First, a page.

You'll see that there are quite a few red dots (rejected students) and yellow dots (waitlisted students) mixed in with the green and blue in the middle section of the graph. Quite a few students with grades and test scores that were on target for the University of Connecticut did not receive an acceptance letter. At the same time, note that a some students were accepted with test scores and grades that were below the norm. This is because UConn's admissions process is based on more than numbers. UConn accepts the Common Application and has holistic admissions. The admissions folks will want to see that you have taken challenging high school courses, not easy "A"s. Also, the they will want to see a winning essay, interesting extracurricular activities, an engaging short answer, and strong letters of recommendation (these are optional, but can obviously help). Note that UConn super-scores the SAT and ACT, so you'll want to send in all your scores if you took the exam multiple times.

More University of Connecticut Information

In general, UConn measures up favorably to similarly selective public universities. The school is an excellent value for state residents, and nearly two-thirds of students receive some form of grant aid.

Enrollment (2017)

  • Total Enrollment: 27,578 (19,241 undergraduates)
  • Gender Breakdown: 50 percent male / 50 percent female
  • 96 percent full-time

Costs (2017 - 18)

  • Tuition and Fees: $14,880 (in-state); $36,948 (out-of-state)
  • Books: $850 (why so much?)
  • Room and Board: $12,514
  • Other Expenses: $2,800
  • Total Cost: $31,044 (in-state); $53,112 (out-of-state)

University of Connecticut Financial Aid (2016 - 17)

  • Percentage of Students Receiving Aid: 77 percent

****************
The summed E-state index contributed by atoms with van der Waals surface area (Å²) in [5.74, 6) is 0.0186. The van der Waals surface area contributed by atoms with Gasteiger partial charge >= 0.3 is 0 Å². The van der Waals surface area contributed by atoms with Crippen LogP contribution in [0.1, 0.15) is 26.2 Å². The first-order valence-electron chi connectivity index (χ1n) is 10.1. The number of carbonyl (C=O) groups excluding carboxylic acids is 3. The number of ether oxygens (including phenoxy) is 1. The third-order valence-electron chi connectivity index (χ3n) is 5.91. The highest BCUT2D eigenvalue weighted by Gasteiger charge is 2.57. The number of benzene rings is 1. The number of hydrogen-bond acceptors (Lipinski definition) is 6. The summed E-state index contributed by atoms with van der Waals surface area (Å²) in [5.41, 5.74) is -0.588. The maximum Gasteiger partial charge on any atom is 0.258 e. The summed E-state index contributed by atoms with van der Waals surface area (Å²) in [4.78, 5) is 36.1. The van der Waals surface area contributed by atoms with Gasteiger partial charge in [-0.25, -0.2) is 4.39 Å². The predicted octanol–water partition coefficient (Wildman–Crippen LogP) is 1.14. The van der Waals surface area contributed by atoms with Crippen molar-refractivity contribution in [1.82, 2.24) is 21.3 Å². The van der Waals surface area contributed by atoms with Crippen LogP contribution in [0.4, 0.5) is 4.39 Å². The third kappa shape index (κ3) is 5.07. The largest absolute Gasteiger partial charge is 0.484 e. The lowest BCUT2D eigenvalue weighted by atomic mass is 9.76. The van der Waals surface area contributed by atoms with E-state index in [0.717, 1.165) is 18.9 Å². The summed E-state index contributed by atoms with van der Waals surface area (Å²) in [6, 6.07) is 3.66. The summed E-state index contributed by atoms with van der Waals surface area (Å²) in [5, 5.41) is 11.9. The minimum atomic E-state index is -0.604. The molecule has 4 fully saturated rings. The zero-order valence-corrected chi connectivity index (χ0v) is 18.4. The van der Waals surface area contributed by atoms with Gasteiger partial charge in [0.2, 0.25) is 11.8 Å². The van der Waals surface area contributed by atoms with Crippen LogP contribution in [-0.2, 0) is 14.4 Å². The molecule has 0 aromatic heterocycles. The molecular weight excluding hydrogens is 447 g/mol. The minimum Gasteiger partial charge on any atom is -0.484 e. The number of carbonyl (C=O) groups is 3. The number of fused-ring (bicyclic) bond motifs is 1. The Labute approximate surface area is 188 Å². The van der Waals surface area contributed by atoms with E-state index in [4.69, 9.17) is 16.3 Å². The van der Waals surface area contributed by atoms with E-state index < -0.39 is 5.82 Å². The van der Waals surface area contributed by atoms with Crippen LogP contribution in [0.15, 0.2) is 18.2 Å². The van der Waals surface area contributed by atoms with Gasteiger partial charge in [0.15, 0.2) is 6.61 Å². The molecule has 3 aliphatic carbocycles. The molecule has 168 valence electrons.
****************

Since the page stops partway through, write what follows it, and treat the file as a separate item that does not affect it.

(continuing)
• Percentage of Students Receiving Types of Aid
  • Grants: 62 percent
  • Loans: 46 percent
  • Average Amount of Aid
  • Grants: $13,630
  • Loans: $7,382

Academic Programs

Transfer, Graduation and Retention Rates

  • First Year Student Retention (full-time students): 94 percent
  • Transfer Out Rate: 12 percent
  • 4-Year Graduation Rate: 70 percent
  • 6-Year Graduation Rate: 83 percent

Intercollegiate Athletic Programs

  • Men's Sports: Baseball, Basketball, Cross Country, Football, Golf, Ice Hockey, Soccer, Swimming & Diving, Tennis, Track & Field
  • Women's Sports: Basketball, Cross Country, Field Hockey, Ice Hockey, Lacrosse, Rowing, Soccer, Softball, Swimming & Diving, Tennis, Track & Field, Volleyball

If You Like UConn, You May Also Like These Schools

Applicants to the University of Connecticut often look at other comprehensive universities in New England. Boston College, Boston University, and Northeastern University all all popular choices. Keep in mind that all three schools are more selective than UConn, and all three are private institutions with much higher price tags. Financial aid, however, can eliminate those price differences for students who qualify.

When it comes to public universities, UConn applicants frequently apply to Central Connecticut State University, the University of New Hampshire, and the University of Massachusetts at Amherst.

Data Sources: Graph courtesy of Cappex; all other data from the National Center for Education Statistics.